Pol Bury, ‘D’Aprés Antonello De Messine (Série Des Ramolissements Virtuels)’, 2001, Print, Photographic print on paper, transformed on graphic pad, mounted on canvas, DIGARD AUCTION
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Pol Bury

D’Aprés Antonello De Messine (Série Des Ramolissements Virtuels), 2001

Photographic print on paper, transformed on graphic pad, mounted on canvas
10 2/5 × 7 1/2 in
26.5 × 19 cm
Bidding closed
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DA
DIGARD AUCTION

signed on lower right side
Unique
10.4 × 7.4 in - 26,5 x 19 cm

Medium
Pol Bury
Belgian, 1922–2005
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Best known for his kinetic sculptures, Belgian artist Pol Bury began his career as a Surrealist painter heavily influenced by the work of René Magritte and Yves Tanguy. After turning to geometric abstraction and associating briefly with the CoBrA group, an avant-garde movement that espoused the complete freedom of color and form, Bury discovered Alexander Calder’s work and began making mobiles of painted shapes and sculptures in which movement was emphasized. The movements he assigned to these sometimes-monumental works were often slow and almost imperceptible to the naked eye. “Speed limits space; slowness increases it,” he once said. Over the course of his career, Bury created a number of fountains that incorporated water into their kinetic workings, including his well known L’Octagon (1985) in San Francisco.

Pol Bury, ‘D’Aprés Antonello De Messine (Série Des Ramolissements Virtuels)’, 2001, Print, Photographic print on paper, transformed on graphic pad, mounted on canvas, DIGARD AUCTION
Save
Save
View
View in room
Share
Share
DA
DIGARD AUCTION

signed on lower right side
Unique
10.4 × 7.4 in - 26,5 x 19 cm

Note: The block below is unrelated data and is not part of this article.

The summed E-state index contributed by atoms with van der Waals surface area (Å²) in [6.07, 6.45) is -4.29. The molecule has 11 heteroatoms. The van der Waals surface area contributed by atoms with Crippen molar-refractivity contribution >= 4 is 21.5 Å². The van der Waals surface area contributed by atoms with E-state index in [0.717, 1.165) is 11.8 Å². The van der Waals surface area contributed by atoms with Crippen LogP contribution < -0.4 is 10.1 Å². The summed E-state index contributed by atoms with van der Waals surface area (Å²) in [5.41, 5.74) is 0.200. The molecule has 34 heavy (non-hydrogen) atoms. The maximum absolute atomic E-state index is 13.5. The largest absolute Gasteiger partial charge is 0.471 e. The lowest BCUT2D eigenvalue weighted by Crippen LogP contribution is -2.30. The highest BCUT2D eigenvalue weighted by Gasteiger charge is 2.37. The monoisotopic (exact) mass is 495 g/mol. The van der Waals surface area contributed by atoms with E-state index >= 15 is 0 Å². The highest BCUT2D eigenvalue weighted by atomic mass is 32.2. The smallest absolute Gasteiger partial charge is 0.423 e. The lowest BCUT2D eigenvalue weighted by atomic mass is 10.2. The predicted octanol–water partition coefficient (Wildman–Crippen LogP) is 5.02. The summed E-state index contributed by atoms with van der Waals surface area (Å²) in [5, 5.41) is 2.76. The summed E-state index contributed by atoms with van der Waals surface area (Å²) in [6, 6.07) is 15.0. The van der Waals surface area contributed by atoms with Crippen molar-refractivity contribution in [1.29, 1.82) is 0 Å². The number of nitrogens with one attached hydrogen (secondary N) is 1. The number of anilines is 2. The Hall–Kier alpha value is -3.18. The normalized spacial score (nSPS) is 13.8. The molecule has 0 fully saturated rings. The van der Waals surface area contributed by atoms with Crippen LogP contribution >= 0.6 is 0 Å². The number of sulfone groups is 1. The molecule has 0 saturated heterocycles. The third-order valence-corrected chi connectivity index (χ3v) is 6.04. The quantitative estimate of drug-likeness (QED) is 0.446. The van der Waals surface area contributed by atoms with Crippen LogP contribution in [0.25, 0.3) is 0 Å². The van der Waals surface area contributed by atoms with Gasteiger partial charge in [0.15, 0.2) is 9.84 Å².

Medium
Pol Bury
Belgian, 1922–2005
Follow

Best known for his kinetic sculptures, Belgian artist Pol Bury began his career as a Surrealist painter heavily influenced by the work of René Magritte and Yves Tanguy. After turning to geometric abstraction and associating briefly with the CoBrA group, an avant-garde movement that espoused the complete freedom of color and form, Bury discovered Alexander Calder’s work and began making mobiles of painted shapes and sculptures in which movement was emphasized. The movements he assigned to these sometimes-monumental works were often slow and almost imperceptible to the naked eye. “Speed limits space; slowness increases it,” he once said. Over the course of his career, Bury created a number of fountains that incorporated water into their kinetic workings, including his well known L’Octagon (1985) in San Francisco.

Pol Bury

D’Aprés Antonello De Messine (Série Des Ramolissements Virtuels), 2001

Photographic print on paper, transformed on graphic pad, mounted on canvas
10 2/5 × 7 1/2 in
26.5 × 19 cm
Bidding closed
Want to sell a work by this artist? Consign with Artsy.
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